Broadchurch is back on Monday, which is very good news. The bad news is that ITV say it will be the third and final series, so we won’t be seeing that much more of detectives DI Alec Hardy and DS Ellie Miller (David Tennant and Olivia Colman). So you’d best make the most of this run, I suppose. OK, it’s a little formulaic in the modern detective drama idiom, all blue rubber gloves and evidence bags, but the fashionable obsession with showing the viewer the forensic stuff in, well, forensic detail doesn’t intrude too much. As ever Colman and Tennant’s performances lift the action, and they’re joined here by some excellent support from Sir Lenny Henry and Julie Hesmondhalgh, who has liberated herself from her Coronation Street role of Hayley Cropper. Hesmondhalgh plays the victim of a sexual attack with just the right balance of the mundane and the extreme, and the writers give us just enough to start our minds thinking about suspects without giving the game away. There’s dozens of suspects, in fact, some familiar to us and some not so. You’ll want to watch the next episodes.
Prime Suspect 1973 is also formulaic in its own way, indulging us once again in the British passion for intricately constructed retro-feel drama. In this case the young probationer WPC Jane Tennision, played with wide-eyed vulnerability by Stefanie Martini is routinely subjected to some authentically delivered sexism, but of course that isn’t going to stop her from using a murder case to break through all that blokeish nonsense.
She’s pretty convincing as a nascent Helen Mirren, but I wonder if the sexism stuff is a bit overdone, the point about a woman having to try so much harder than a man to make progress laboured a little too much, but, then again, it must be true. Anyway if you like your crime dramas served with casual male chauvinism, Austin 1100 panda cars, tank tops, electric typewriters, Zapata moustaches and teleprinter machines, Prime Suspect 1973 will not disappoint. The only thing missing is a cameo from Gene Hunt.
Meet the Lords was probably a well-intentioned exercise in democratic transparency, but the tales that some “senior” peers (after all, they are jolly senior citizens on the whole) tell about their colleagues has tarnished the nobility of their lordships’ reputation. Evidently it is the best club in town, with lots of tradition, flunkies in tights and tabards, plus an enormous amount of Ruritanian charm.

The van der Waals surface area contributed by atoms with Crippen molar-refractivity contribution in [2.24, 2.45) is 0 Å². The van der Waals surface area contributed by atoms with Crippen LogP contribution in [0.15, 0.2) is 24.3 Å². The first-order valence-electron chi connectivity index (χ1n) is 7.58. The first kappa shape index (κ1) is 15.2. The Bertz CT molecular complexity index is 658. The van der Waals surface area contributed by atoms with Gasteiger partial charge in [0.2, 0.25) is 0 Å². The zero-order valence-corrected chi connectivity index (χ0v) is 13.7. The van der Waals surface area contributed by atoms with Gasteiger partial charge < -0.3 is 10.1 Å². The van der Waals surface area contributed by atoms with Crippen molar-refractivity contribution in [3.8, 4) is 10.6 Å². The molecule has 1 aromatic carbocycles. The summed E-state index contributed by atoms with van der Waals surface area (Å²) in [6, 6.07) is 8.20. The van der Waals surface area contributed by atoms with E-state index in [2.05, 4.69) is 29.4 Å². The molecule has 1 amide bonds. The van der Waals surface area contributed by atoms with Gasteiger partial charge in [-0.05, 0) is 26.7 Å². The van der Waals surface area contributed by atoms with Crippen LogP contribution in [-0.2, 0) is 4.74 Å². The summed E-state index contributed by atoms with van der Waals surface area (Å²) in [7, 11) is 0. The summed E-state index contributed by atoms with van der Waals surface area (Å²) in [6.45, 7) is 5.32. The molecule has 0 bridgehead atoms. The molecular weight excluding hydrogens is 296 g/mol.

The most telling detail for me isn’t the revelation that some peers abuse the £300-a-day attendance allowance (one allegedly keeping a taxi waiting while he “attended” for the shortest possible time, but hearing Lord Armstrong tell us how much he enjoys the tasty range of milk puddings the stewards serve up at dinner time. Here is someone who was once one of the most powerful figures in the country, Cabinet Secretary to Margaret Thatcher as Prime Minster for eight years, a first-hand witness to some of the most tumultuous events in our history – the Falklands conflict, miners’ strikes, IRA bombings and all the rest. To borrow one of Winston Churchill’s celebrated phrases, used in a different context, the House of Lords is full of such curiosities, extinct volcanoes the lot of them.
I should also mention The Nightly Show, which embarks on an eight-week run on Monday, taking the traditional News at Ten spot (which moves, unaccountably to 10.30pm). Anyone would think ITV wanted to finish off the bongs, like in one of their many crime shows. Perish the thought that they’d ever wish to abandon their public service duties. Anyway, The Nightly Show is prepared near-live with a different host each week, and opening host David Walliams has the awesome task of trying to make entertainment out of the current grim newsflow. Walliams is a braver man that I thought.
Finally, as they say, another reminder to catch This Country, now midway through its run. It’s on BBC3/BBC iPlayer and squeezed in after Match of the Day on Saturday nights. This week sees Cotswold cousins Kerry and Lee “Kurtan” Mucklowe welcome Uncle Nugget home after his brief spell inside for twocking a coach from Swindon bus station. He was only having a laugh, you see. The best comedy out there. I’m having a laugh, anyhow.
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